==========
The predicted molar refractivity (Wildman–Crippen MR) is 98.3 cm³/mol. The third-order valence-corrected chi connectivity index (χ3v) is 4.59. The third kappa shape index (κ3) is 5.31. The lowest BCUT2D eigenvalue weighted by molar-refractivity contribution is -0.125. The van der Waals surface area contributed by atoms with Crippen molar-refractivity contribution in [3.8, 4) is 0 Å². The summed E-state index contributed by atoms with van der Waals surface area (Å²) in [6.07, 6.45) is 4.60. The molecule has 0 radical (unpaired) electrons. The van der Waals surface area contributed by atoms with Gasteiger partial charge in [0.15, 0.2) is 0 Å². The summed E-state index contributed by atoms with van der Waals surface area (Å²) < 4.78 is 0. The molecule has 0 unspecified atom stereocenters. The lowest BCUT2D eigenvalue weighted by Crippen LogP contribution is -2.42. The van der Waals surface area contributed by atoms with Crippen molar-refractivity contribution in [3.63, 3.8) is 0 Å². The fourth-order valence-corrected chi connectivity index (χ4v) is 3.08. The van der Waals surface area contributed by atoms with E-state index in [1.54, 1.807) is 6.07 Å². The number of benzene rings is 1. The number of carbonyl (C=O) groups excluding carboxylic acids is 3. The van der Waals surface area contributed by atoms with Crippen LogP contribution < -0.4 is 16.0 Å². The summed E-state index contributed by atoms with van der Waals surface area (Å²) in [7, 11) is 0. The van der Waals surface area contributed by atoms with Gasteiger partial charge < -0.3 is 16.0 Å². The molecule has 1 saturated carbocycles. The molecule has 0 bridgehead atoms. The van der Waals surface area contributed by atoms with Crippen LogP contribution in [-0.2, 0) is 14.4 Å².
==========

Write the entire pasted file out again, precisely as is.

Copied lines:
The predicted molar refractivity (Wildman–Crippen MR) is 98.3 cm³/mol. The third-order valence-corrected chi connectivity index (χ3v) is 4.59. The third kappa shape index (κ3) is 5.31. The lowest BCUT2D eigenvalue weighted by molar-refractivity contribution is -0.125. The van der Waals surface area contributed by atoms with Crippen molar-refractivity contribution in [3.8, 4) is 0 Å². The summed E-state index contributed by atoms with van der Waals surface area (Å²) in [6.07, 6.45) is 4.60. The molecule has 0 radical (unpaired) electrons. The van der Waals surface area contributed by atoms with Gasteiger partial charge in [0.15, 0.2) is 0 Å². The summed E-state index contributed by atoms with van der Waals surface area (Å²) < 4.78 is 0. The molecule has 0 unspecified atom stereocenters. The lowest BCUT2D eigenvalue weighted by Crippen LogP contribution is -2.42. The van der Waals surface area contributed by atoms with Crippen molar-refractivity contribution in [3.63, 3.8) is 0 Å². The fourth-order valence-corrected chi connectivity index (χ4v) is 3.08. The van der Waals surface area contributed by atoms with E-state index in [1.54, 1.807) is 6.07 Å². The number of benzene rings is 1. The number of carbonyl (C=O) groups excluding carboxylic acids is 3. The van der Waals surface area contributed by atoms with Crippen LogP contribution < -0.4 is 16.0 Å². The summed E-state index contributed by atoms with van der Waals surface area (Å²) in [7, 11) is 0. The van der Waals surface area contributed by atoms with Gasteiger partial charge < -0.3 is 16.0 Å². The molecule has 1 saturated carbocycles. The molecule has 0 bridgehead atoms. The van der Waals surface area contributed by atoms with Crippen LogP contribution in [-0.2, 0) is 14.4 Å².